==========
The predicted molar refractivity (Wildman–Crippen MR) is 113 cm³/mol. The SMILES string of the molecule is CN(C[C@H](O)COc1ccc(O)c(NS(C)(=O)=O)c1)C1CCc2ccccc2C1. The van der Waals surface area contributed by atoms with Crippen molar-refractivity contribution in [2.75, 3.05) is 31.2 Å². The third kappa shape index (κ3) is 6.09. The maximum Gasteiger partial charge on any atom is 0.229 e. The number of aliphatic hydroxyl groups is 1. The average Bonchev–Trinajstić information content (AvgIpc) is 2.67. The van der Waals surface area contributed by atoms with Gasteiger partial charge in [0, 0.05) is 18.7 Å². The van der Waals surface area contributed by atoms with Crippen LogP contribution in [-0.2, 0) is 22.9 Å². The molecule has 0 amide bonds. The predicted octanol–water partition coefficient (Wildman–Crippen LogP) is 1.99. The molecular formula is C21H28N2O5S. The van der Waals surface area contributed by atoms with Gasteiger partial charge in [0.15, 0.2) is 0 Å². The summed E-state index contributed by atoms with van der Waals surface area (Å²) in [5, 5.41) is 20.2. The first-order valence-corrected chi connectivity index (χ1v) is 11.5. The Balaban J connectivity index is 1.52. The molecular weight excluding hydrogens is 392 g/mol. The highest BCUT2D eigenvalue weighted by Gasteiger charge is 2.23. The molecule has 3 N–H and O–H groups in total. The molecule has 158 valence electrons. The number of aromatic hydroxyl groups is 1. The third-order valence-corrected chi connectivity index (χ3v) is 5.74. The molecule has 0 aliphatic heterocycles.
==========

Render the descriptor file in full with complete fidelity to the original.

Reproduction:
The predicted molar refractivity (Wildman–Crippen MR) is 113 cm³/mol. The SMILES string of the molecule is CN(C[C@H](O)COc1ccc(O)c(NS(C)(=O)=O)c1)C1CCc2ccccc2C1. The van der Waals surface area contributed by atoms with Crippen molar-refractivity contribution in [2.75, 3.05) is 31.2 Å². The third kappa shape index (κ3) is 6.09. The maximum Gasteiger partial charge on any atom is 0.229 e. The number of aliphatic hydroxyl groups is 1. The average Bonchev–Trinajstić information content (AvgIpc) is 2.67. The van der Waals surface area contributed by atoms with Gasteiger partial charge in [0, 0.05) is 18.7 Å². The van der Waals surface area contributed by atoms with Crippen LogP contribution in [-0.2, 0) is 22.9 Å². The molecule has 0 amide bonds. The predicted octanol–water partition coefficient (Wildman–Crippen LogP) is 1.99. The molecular formula is C21H28N2O5S. The van der Waals surface area contributed by atoms with Gasteiger partial charge in [0.15, 0.2) is 0 Å². The summed E-state index contributed by atoms with van der Waals surface area (Å²) in [5, 5.41) is 20.2. The first-order valence-corrected chi connectivity index (χ1v) is 11.5. The Balaban J connectivity index is 1.52. The molecular weight excluding hydrogens is 392 g/mol. The highest BCUT2D eigenvalue weighted by Gasteiger charge is 2.23. The molecule has 3 N–H and O–H groups in total. The molecule has 158 valence electrons. The number of aromatic hydroxyl groups is 1. The third-order valence-corrected chi connectivity index (χ3v) is 5.74. The molecule has 0 aliphatic heterocycles.